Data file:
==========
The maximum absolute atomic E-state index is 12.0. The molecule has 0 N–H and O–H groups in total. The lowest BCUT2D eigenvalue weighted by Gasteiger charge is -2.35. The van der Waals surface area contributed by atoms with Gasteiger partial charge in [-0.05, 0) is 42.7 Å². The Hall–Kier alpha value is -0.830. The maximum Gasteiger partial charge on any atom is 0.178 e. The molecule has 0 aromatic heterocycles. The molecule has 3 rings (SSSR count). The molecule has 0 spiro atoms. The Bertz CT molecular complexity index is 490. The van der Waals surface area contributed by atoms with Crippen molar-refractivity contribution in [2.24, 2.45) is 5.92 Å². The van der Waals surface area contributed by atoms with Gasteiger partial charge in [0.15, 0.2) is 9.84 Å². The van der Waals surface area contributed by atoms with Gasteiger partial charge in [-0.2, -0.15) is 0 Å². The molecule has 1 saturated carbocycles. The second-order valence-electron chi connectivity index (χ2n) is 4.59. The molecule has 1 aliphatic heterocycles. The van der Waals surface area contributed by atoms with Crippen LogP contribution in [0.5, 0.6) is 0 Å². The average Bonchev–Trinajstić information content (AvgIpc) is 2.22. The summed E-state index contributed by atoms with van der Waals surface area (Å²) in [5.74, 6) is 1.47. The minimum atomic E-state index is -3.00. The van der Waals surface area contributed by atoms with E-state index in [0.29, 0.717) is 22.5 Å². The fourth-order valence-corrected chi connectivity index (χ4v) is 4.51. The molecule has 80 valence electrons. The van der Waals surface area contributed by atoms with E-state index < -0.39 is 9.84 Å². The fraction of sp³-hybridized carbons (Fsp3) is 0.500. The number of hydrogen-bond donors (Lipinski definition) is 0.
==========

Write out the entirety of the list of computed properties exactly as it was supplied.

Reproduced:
The maximum absolute atomic E-state index is 12.0. The molecule has 0 N–H and O–H groups in total. The lowest BCUT2D eigenvalue weighted by Gasteiger charge is -2.35. The van der Waals surface area contributed by atoms with Gasteiger partial charge in [-0.05, 0) is 42.7 Å². The Hall–Kier alpha value is -0.830. The maximum Gasteiger partial charge on any atom is 0.178 e. The molecule has 0 aromatic heterocycles. The molecule has 3 rings (SSSR count). The molecule has 0 spiro atoms. The Bertz CT molecular complexity index is 490. The van der Waals surface area contributed by atoms with Crippen molar-refractivity contribution in [2.24, 2.45) is 5.92 Å². The van der Waals surface area contributed by atoms with Gasteiger partial charge in [0.15, 0.2) is 9.84 Å². The van der Waals surface area contributed by atoms with Gasteiger partial charge in [-0.2, -0.15) is 0 Å². The molecule has 1 saturated carbocycles. The second-order valence-electron chi connectivity index (χ2n) is 4.59. The molecule has 1 aliphatic heterocycles. The van der Waals surface area contributed by atoms with Crippen LogP contribution in [0.5, 0.6) is 0 Å². The average Bonchev–Trinajstić information content (AvgIpc) is 2.22. The summed E-state index contributed by atoms with van der Waals surface area (Å²) in [5.74, 6) is 1.47. The minimum atomic E-state index is -3.00. The van der Waals surface area contributed by atoms with E-state index in [0.29, 0.717) is 22.5 Å². The fourth-order valence-corrected chi connectivity index (χ4v) is 4.51. The molecule has 80 valence electrons. The van der Waals surface area contributed by atoms with E-state index < -0.39 is 9.84 Å². The fraction of sp³-hybridized carbons (Fsp3) is 0.500. The number of hydrogen-bond donors (Lipinski definition) is 0.